Exclusive Review: The Favourite marks Lanthimos’ finest

The historical drama has had a resurgence in the past few years, with the success of shows like The Crown and films like Love and Friendship, a genre that was previously relegated to Oscar bait or entertainment for seniors is now receiving critical acclaim. he latest person to tackle this genre, Yorgos Lanthimos of Dogtooth and The Killing of a Sacred Deer fame, has decided to take a somewhat fictionalised look at the true story of Queen Anne and her behind the scenes drama. The result is wildly entertaining and a strong showcase for great writing and acting.

In 1708, Queen Anne (Olivia Colman) is dying of an unknown illness and attempting to deal with the ongoing war with France. Her main confidant and adviser is Sarah Churchill (Rachel Weisz), who often berates and forcefully takes control of Anne’s position just to keep her in check. Abigail Hill (Emma Stone), Sarah’s often abused cousin is taken in to work as a servant, but she soon ends up wanting to usurp Sarah’s position and become the Queen’s trusted confidant. This results in a private war and power struggle between the two women.

Much of The Favourite is a departure in style, story and tone for commonly serious and depraved director Yorgos Lanthimos. Whilst it is just as weird as his prior films, it is far more grounded and less emotionally distant. But this works in the story’s favour, because it is about relationships and emotions. The political strife of the time gets plenty of focus as well, although it is not quite as interesting as the character drama, so it thankfully often takes a backseat.

What makes the story work so well is the three main characters. All of them are a perfect mix of villainous, sympathetic, hilarious and diabolical. Both Sarah and Abigail change throughout the story and go on character arcs related to the concept of power and whether that can be equated with love. Although the story has a lot of bleak themes, The Favourite is the best comedy I have seen all year. I was laughing throughout at the scenarios, the witty dialogue and the sheer audaciousness of what transpires. Anyone who considers historical dramas to be dull will not feel that way over this film.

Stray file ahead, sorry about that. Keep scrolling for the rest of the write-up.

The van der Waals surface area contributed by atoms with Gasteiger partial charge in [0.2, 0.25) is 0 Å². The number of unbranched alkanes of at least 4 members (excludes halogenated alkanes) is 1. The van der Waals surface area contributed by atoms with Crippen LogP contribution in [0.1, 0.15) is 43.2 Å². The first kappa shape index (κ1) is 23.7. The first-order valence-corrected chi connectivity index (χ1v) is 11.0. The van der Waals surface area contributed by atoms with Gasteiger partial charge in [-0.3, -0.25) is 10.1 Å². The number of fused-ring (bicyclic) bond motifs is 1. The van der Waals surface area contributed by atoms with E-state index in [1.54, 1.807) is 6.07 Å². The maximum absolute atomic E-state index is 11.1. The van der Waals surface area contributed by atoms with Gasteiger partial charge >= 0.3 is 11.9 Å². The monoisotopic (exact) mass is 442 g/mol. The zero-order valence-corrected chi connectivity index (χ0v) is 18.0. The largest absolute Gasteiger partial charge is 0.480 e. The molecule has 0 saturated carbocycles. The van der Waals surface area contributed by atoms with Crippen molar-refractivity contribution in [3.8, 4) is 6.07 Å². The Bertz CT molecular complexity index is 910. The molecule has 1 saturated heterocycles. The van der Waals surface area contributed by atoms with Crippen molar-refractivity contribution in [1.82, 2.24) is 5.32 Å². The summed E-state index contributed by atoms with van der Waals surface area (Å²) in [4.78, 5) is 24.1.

The pacing in general is incredibly fast to the detriment of the third act, where certain sequences occur so quickly that it becomes slightly hard to follow, but this is not a problem because of how entertaining the entire experience is. The film also does fizzle out slightly towards the end, culminating in a final scene that confused me, but looking at it in hindsight I understand why it ended that way.

All three lead actresses are excellent, with Colman clearly having fun playing Queen Anne and making this character entertaining and tragic. Weisz and Stone compete to be the best, but the always brilliant Stone walks away with the film. Her transition from lovable and innocent victim to detestable master schemer is done perfectly and she pulls off an almost flawless British accent. If anyone thinks that Stone is a one-note actress, then they should see this. Weisz also does a great job at playing a character who is strict and scheming, but also slightly more emotionally aware than the other two.

Technically, this is a showcase for the talent of cinematographer Robbie Ryan. Every frame is beautifully composed, with the camera movements being so engrossing that scenes that should be boring aren’t. This is largely due to the usage of Whip-Pans and the Fish-Eye lens that create a stylish feeling. The use of natural lighting and period detail result in an authentic and realistic look that grounds the story. What is most impressive about Lanthimos as a director is how he has been able to shift his directorial style for each film, with The Favourite’s style being totally different from The Lobster’s deadpan comedic aura or Deer’s wide space zoom-heavy sense of dread. Considering how regular his films have now become, that is a major accomplishment.

The Favourite is the best film that Yorgos Lanthimos has made so far and the first that has been satisfying on almost every level. It’s an incredibly funny and very complex film that offers a lot to discuss and a lot to enjoy.


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